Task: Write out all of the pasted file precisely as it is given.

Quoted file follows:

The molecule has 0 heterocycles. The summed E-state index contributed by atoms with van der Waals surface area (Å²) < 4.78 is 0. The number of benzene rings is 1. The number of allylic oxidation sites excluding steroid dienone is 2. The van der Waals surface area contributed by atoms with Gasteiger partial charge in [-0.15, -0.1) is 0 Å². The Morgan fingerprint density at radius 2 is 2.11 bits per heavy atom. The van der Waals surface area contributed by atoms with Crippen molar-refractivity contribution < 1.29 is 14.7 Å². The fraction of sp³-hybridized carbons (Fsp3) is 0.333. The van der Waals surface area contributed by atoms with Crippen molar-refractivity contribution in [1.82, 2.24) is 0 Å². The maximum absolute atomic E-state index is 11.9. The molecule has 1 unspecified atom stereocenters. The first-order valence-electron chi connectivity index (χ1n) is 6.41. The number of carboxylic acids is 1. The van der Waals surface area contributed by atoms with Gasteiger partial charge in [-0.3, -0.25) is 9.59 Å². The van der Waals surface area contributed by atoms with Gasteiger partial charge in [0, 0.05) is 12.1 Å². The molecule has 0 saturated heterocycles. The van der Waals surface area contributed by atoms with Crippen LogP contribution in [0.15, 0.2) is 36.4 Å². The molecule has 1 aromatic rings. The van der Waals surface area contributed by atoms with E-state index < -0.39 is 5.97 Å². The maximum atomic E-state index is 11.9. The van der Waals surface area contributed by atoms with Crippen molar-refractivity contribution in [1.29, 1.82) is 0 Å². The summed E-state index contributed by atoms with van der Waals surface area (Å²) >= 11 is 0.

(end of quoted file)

The molecule has 0 heterocycles. The summed E-state index contributed by atoms with van der Waals surface area (Å²) < 4.78 is 0. The number of benzene rings is 1. The number of allylic oxidation sites excluding steroid dienone is 2. The van der Waals surface area contributed by atoms with Gasteiger partial charge in [-0.15, -0.1) is 0 Å². The Morgan fingerprint density at radius 2 is 2.11 bits per heavy atom. The van der Waals surface area contributed by atoms with Crippen molar-refractivity contribution < 1.29 is 14.7 Å². The fraction of sp³-hybridized carbons (Fsp3) is 0.333. The van der Waals surface area contributed by atoms with Crippen molar-refractivity contribution in [1.82, 2.24) is 0 Å². The maximum absolute atomic E-state index is 11.9. The molecule has 1 unspecified atom stereocenters. The first-order valence-electron chi connectivity index (χ1n) is 6.41. The number of carboxylic acids is 1. The van der Waals surface area contributed by atoms with Gasteiger partial charge in [-0.3, -0.25) is 9.59 Å². The van der Waals surface area contributed by atoms with Gasteiger partial charge in [0, 0.05) is 12.1 Å². The molecule has 0 saturated heterocycles. The van der Waals surface area contributed by atoms with Crippen LogP contribution in [0.15, 0.2) is 36.4 Å². The molecule has 1 aromatic rings. The van der Waals surface area contributed by atoms with E-state index < -0.39 is 5.97 Å². The maximum atomic E-state index is 11.9. The van der Waals surface area contributed by atoms with Crippen molar-refractivity contribution in [1.29, 1.82) is 0 Å². The summed E-state index contributed by atoms with van der Waals surface area (Å²) >= 11 is 0.